At 10:00 PM we walked back over to the Convention Center to pick up Ester, following the Newsboys concert, when a pitiable man quaking in what was surely some type of need for a fix approached us. Realizing that he had startled us he quickly informed us that he was not violent which was hardly reassuring. Do violent people honestly disclose that they are violent?
He pleaded for ten dollars, which is pretty specific and even rather greedy for a pan handler! I had ten dollars and could have easily given it to him but I'm virtually certain as to how it would be spent. I would have merely been aiding and assisting him in his own self-destruction. I told him where he could find help at the Water Street Mission just a few blocks away. We prayed for him as he rejected our advice and moved on. He appeared to be familiar with the Mission, perhaps he had already utilized their services. But he didn't want that kind of help as we spoke to him. We wondered aloud, how long had this man been using alcohol or drugs? He was still living but just barely. Just how close was he to the fatal overdose that is all too common now. But up to the point we saw him fault tolerance was still in effect.
Just how much can mankind ignore the spiritual tech manual and still go on? Just how much fault tolerance has the Master Designer built into His created order?
The Lord spoke to Abraham in a vision concerning the future of what would happen to his descendants (Genesis 15:12-16). Before Isaac was born God spoke to him and looked ahead to when his descendants would be slaves in Egypt. “Know for certain that for four hundred years your descendants will be strangers in a country not their own and that they will be enslaved and mistreated there." But they would return to the land of Canaan and the present inhabitants would be judged.
Genesis 15:16 is a rather obscure verse that illustrates fault tolerance and its limits. "For the iniquity of the Amorites is not yet complete.” The NLT puts is this way: "Your descendants will return here to this land, when the sin of the Amorites has run its course." Now that's a remarkable concept to consider. The time would come when it would be complete and history records the time they faced the consequences.
Another example of this in Scripture was in the waning days before the Babylonian exile. The people continued to sin and for a time it might seem they were getting away with it. This was the period of fault tolerance. But there came a time, there always will come a time, when that fault tolerance is exceeded and then comes judgment.
As individuals we must never take God's mercy for granted and choose to continue in willful sin. It may seem as if we are getting by without any consequence but the time will come when we exceed His fault tolerance. Let us always keep our accounts short with God through repentance and consecration.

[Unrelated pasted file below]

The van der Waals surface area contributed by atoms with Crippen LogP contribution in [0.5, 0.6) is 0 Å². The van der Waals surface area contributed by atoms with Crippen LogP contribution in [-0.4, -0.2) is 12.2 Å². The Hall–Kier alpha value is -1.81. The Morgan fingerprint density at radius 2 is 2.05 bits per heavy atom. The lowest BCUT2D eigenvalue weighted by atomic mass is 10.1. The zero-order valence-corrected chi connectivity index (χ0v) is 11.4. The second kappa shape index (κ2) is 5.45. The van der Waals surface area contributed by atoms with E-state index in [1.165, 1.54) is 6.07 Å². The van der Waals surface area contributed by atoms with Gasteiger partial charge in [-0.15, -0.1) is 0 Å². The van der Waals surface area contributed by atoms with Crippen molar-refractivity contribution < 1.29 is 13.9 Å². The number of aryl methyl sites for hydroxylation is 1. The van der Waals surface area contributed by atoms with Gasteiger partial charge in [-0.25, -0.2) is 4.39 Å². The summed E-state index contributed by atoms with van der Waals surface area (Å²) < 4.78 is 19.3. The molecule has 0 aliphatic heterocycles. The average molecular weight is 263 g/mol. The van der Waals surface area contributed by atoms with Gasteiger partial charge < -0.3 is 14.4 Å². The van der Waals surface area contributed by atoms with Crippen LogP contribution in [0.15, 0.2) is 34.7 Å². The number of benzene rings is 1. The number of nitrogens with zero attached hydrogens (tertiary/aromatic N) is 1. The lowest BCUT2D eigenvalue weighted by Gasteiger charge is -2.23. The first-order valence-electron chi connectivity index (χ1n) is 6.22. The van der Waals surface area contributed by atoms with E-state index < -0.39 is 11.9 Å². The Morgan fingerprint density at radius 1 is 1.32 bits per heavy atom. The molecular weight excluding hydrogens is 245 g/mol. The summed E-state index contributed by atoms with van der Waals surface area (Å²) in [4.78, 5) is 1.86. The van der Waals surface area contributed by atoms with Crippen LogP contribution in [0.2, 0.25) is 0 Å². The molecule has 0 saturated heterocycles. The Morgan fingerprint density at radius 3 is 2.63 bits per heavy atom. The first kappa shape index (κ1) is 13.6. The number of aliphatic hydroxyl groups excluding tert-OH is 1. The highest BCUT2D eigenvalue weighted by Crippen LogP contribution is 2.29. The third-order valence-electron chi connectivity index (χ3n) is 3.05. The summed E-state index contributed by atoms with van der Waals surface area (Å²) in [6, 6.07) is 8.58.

Finally, we wonder, on a national level, just how close we are to exceeding God's fault tolerance?
Be encouraged today and stay faithful,
Stephen & Brooksyne Weber
Daily prayer: Father, as we consider the fault tolerance designed in products by engineers many times the items are used in less than perfect circumstances. We consider Your fault tolerance in relation to Your chosen people. We are forgiven of our sins as we receive Your redemptive love and forsake our sinful ways, yet we falter from time to time and don't measure up according to Biblical standards on many occasions. Still Your mercy and love is just as powerful and available to us as when we first surrendered our hearts to You. Yet when we choose to sin or take on a pattern of sinful behavior we are dealt the consequences of such rebellion toward You. We see the disastrous choices people make who are not believers, but we also see it among some who claim to believe. The consequences are the same for believer and unbeliever. You may not call the believer to account immediately, but the fall-out from sinful choices can follow us the rest of our days on earth and spill over to many that we love and have opportunity to influence. Father, we ask for Your help as we make daily choices to stay within Your Biblical boundaries so that we can enjoy Your blessing and not risk being unprepared to meet You should we be called out of this world without warning. Jesus told His followers to "Be ready" for He could come back any day. So I want to be ready for His unannounced return or for my unexpected departure through death. Amen.